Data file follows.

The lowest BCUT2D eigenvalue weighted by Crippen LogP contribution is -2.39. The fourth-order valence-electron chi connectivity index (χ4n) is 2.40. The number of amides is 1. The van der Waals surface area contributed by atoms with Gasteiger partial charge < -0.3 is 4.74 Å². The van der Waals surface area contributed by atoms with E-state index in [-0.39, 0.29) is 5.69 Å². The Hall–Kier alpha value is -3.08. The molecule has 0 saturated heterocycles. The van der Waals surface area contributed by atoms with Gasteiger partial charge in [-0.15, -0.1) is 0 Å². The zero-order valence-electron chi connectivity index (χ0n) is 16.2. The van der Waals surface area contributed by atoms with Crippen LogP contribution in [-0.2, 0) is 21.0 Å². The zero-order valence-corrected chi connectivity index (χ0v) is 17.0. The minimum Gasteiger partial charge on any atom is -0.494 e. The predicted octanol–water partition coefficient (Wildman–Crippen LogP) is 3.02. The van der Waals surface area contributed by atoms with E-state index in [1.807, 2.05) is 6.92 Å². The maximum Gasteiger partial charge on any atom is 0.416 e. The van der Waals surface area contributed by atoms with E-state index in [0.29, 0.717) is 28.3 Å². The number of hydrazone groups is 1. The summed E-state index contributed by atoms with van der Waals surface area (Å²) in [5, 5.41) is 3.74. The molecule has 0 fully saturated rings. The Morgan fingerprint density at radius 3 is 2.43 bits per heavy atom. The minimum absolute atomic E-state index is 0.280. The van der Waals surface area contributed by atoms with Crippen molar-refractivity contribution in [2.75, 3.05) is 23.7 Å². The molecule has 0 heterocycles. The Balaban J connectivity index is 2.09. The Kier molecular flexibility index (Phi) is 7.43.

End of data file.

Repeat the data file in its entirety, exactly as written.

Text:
The lowest BCUT2D eigenvalue weighted by Crippen LogP contribution is -2.39. The fourth-order valence-electron chi connectivity index (χ4n) is 2.40. The number of amides is 1. The van der Waals surface area contributed by atoms with Gasteiger partial charge < -0.3 is 4.74 Å². The van der Waals surface area contributed by atoms with E-state index in [-0.39, 0.29) is 5.69 Å². The Hall–Kier alpha value is -3.08. The molecule has 0 saturated heterocycles. The van der Waals surface area contributed by atoms with Gasteiger partial charge in [-0.15, -0.1) is 0 Å². The zero-order valence-electron chi connectivity index (χ0n) is 16.2. The van der Waals surface area contributed by atoms with Crippen LogP contribution in [-0.2, 0) is 21.0 Å². The zero-order valence-corrected chi connectivity index (χ0v) is 17.0. The minimum Gasteiger partial charge on any atom is -0.494 e. The predicted octanol–water partition coefficient (Wildman–Crippen LogP) is 3.02. The van der Waals surface area contributed by atoms with E-state index in [1.807, 2.05) is 6.92 Å². The maximum Gasteiger partial charge on any atom is 0.416 e. The van der Waals surface area contributed by atoms with E-state index in [0.29, 0.717) is 28.3 Å². The number of hydrazone groups is 1. The summed E-state index contributed by atoms with van der Waals surface area (Å²) in [5, 5.41) is 3.74. The molecule has 0 fully saturated rings. The Morgan fingerprint density at radius 3 is 2.43 bits per heavy atom. The minimum absolute atomic E-state index is 0.280. The van der Waals surface area contributed by atoms with Crippen molar-refractivity contribution in [2.75, 3.05) is 23.7 Å². The molecule has 0 heterocycles. The Balaban J connectivity index is 2.09. The Kier molecular flexibility index (Phi) is 7.43.